Though Morocco and Israel had low-level diplomatic relations in the 1990s that were interrupted by the 2000 Palestinian Intifada, the two countries normalised relations as part of the Abraham Accords, brokered by former President Donald Trump between Israel and the United Arab Emirates, Bahrain, and Sudan.
Solidarity in the face of normalisation
It should be mentioned that this normalisation was rejected by both Moroccans and Palestinians.
Tens of thousands of Moroccans led by “The Moroccan Front for the Support of Palestine and Against Normalization” staged demonstrations in cities like Agadir, Beni Mellal, Casablanca, Meknes, and Tangier, and reaffirmed “their unconditional support for the Palestinian cause.”
Palestinians also condemned the deal. For the Palestine Liberation Organization (PLO), “any Arab retreat from the (2002) Arab peace initiative, which stipulates that normalisation comes only after Israel ends its occupation of Palestinian and Arab lands, is unacceptable and increases Israel’s belligerence and its denial of the Palestinian people’s rights.”
Since the Abrahams Accord, several cooperation agreements, including a defence pact, have been signed between Morocco and Israel. And Israel's decision to recognise the disputed territory of Western Sahara comes in the midst of increased tensions between Morocco and Algeria, the two neighbouring countries having severed diplomatic ties in 2021.
The rivalry between Morocco and Algeria dates back to their independence. Many recall the Sand War that took place one year after Algeria’s independence from colonial France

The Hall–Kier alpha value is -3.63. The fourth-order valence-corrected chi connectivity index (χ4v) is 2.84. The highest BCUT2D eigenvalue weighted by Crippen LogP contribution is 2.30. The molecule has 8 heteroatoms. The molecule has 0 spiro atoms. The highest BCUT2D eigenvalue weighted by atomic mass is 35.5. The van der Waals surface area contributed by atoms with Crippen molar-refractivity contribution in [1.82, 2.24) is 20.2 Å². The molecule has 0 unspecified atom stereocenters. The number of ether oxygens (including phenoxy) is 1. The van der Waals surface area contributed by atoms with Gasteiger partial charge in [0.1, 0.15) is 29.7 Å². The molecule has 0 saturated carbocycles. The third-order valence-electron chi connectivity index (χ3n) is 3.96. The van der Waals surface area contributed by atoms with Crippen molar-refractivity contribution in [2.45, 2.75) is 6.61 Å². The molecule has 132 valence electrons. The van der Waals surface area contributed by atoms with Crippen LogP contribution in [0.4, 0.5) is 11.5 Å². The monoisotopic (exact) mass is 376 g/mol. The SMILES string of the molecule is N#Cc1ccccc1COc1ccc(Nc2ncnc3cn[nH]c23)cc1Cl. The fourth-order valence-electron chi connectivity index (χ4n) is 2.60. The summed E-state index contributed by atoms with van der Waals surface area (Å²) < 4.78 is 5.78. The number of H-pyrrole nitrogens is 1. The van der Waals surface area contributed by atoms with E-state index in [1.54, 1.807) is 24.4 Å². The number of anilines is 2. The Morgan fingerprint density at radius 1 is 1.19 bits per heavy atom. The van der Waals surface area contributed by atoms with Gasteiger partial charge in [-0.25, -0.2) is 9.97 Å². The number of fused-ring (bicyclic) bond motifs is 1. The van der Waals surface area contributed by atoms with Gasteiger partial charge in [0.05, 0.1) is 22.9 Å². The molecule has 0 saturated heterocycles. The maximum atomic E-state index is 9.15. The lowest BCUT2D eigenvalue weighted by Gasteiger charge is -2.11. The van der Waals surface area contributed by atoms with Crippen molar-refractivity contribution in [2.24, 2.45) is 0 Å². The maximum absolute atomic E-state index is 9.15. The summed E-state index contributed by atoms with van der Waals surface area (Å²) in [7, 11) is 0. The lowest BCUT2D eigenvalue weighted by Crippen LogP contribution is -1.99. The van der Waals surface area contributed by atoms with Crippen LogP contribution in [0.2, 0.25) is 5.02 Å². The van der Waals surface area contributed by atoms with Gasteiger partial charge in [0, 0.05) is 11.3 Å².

Furthermore, Algeria as well as Qaddafi’s Libya before, provided military support to the Polisario Front, and also allowed its leaders, as well tens of thousands of Sahrawi refugees, to establish camps within Algeria.
Armed conflict between Morocco and Polisario Front, which blighted the lives of thousands of civilians, went on until the UN brokered a cessation of hostilities in 1991, and set up a peace-keeping mission to oversee the cease-fire and help organise a referendum on self-determination.
But the bone of contention so far has been the eligibility criteria. And this has precluded the referendum to take place, and exacerbated the volatile situation.
To crush a Sahrawi demonstration in November 2020, Morocco deployed its military forces. And in reaction to the belligerence, the Polisario Front declared the 29-year truce annulled, and the entire Western Sahara, with its land, sea, and airspace, are a “war zone.”
Due to mounting pressure from the international community, the kingdom supports limited autonomy, but the fear is that the ripe moment in the conflict has been reached, and that the territory might eventually become the theatre of an intense armed violence between the Moroccan military, the Polisario Front, and Algeria.
Dr. Abdelkader Cheref is an Algerian academic and a freelance journalist based in the US. As a former Fulbright scholar, he holds a PhD from the University of Exeter, Institute of Arab and Islamic Studies. His research interests are primarily politics in the MENA region, democratisation, Islam/Islamism, and political violence with a special focus on the Maghreb.
Follow him on Twitter: @Abdel_Cheref